Tuesday, January 27, 2009

Pardon Me, Do You Have The Time?

What time is it in your story? No, not the clock kind. I'm talking about the century and year kind. This is a very important component when you decide to tell a tale. Whether you are working on horror or crime fiction, the time period is of critical importance. Actually, the important thing about your time period is your degree of accuracy with it.

One place to start is with your proposed location. If you are setting your story in the early 1800's, make sure your street names aren't 'Hollywood and Vine'. Plenty of research will be necessary in this regard once you decide on the basic setting. Will it be a ficticious village or town, or will it be an actual city? What is the place called now, and was it called the same thing back then? What mode of transportation was used during that time period and in that particular area? Were there gas lamps or street lights at night? These may seem like minor points, but trust me, there is nothing minor about any of these. It's not going to take a historian to recognize discrepancies, and once a couple are noticed, you've lost your reader.

What about the people in your story? How are they dressed? Where do they shop? What kind of place employs them? If you are going to create three-dimensional characters, you will be giving them a life outside of, and in addition to, your events. Details about their personal lives must reflect the times in which they live. With reference to your characters, there are also two other considerations. One is their manner of conversation, yes, how it is that they speak to each other. Do they use any slang expresssions and if so, did that expression even exist at that time? Another thing to focus on when it comes to conversations, how do they relate, verbally, to each other and to members of their family? You have to admit that families in the year 2009 relate to each other a lot differently than they did in 1809. Roles within the family were also quite different. There was no 'mom' and 'pop' or 'I'll be home around 11-ish' back then. While it is important to get inside your characters and pretty much become them, don't 'become them' too much and leave part of yourself there if you're writing about times past. Again, research it out, thoroughly.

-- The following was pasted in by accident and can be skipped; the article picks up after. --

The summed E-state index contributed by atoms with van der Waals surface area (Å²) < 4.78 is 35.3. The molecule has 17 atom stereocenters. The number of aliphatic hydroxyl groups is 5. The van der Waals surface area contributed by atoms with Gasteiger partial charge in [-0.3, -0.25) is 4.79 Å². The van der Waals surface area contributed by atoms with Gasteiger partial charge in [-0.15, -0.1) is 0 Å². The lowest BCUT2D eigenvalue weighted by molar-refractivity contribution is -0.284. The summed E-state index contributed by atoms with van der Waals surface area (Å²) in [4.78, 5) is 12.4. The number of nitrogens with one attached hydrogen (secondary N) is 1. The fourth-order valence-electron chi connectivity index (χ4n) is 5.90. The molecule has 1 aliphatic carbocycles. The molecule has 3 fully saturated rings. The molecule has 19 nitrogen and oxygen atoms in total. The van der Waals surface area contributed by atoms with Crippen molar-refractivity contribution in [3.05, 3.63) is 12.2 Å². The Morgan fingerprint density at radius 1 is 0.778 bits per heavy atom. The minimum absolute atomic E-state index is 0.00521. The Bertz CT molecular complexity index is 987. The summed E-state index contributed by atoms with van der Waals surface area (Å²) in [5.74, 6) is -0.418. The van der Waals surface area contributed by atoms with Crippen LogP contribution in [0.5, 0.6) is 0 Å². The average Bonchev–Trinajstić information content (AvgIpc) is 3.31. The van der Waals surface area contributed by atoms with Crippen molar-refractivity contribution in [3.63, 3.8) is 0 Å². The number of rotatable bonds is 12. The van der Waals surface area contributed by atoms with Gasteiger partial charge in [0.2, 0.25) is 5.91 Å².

Now, we come to the events of your story, be they horror events or crimes. Even though you may have a bit more freedom when it comes to horror, you still need to be careful to be true to the time period. When it comes to crime fiction, the dangers are everywhere. You need to consider what type of crime will be incorporated into your story. Tragically, crimes of all kinds have occurred over the ages, but one thing about them has changed over time, and that is the weapon. Now, if your crime is one that is up close and personal, you don't have a problem. Hands that are used for purposes of strangulation haven't changed much over the years. But, if you're going to use a specific weapon, like a gun or a knife, that's where the tricky part starts. Here we go again with research, and lots of it. Very necessary.

What about detection by law enforcement? What about law enforcement itself? Police hundreds of years ago and police today? Well, I don't think anything more needs to be said about that with the exception of how your criminal is going to get caught, or at least sought. Let's remember the time period. There weren't always 'forensics', 'DNA', and Luminol. Let's remember there probably was a time when there was no such thing as fingerprinting either. You can make catching your criminal tremendously complex or it can be just a matter of collecting clues and arresting the obvious individual. It all depends on the 'when', and what kind of investigative tools were available to whatever type of law enforcement was utilized at the time.

There are a lot of points to consider when sitting down to create a tale, and the time in which your story happens is an important one. I cannot stress enough the importance of research in this regard. You may think no one will notice tiny mistakes like remarks in a casual conversation or some display one of your characters sees in a store window that are way out of place, but let me tell you something. Readers are who we write for, and if they do notice such careless errors, we may lose them for that particular story, and future ones as well. But, you know, even if they don't catch us in a mistake, don't we still owe them the very best we can deliver?


  1. Thank you for pointing out the necessity of research. I've been lost by a couple of props from the wrong time period when watching a show and know how quickly such "a minor mistake" kills the interest quotient. A nice follow up to your last post. -Sherey

  2. Thanks, Sherey, I have been put off seeing something in the background in a scene in a movie that wasn't even invented yet. Ooops! You want to just pick up the phone and call somebody, but of course, even if you could, too late.

    One might think it is not that obvious in a book, but is it ever. Descriptions of a character's clothing, or home or just simple things like that can stand out something fierce if they're off, time-wise.

    Like location, writers need to stay within a time period they are VERY familiar with. All it takes is one thing, for me at least, and the story shuts down. One wouldn't think creating something could be such hard work!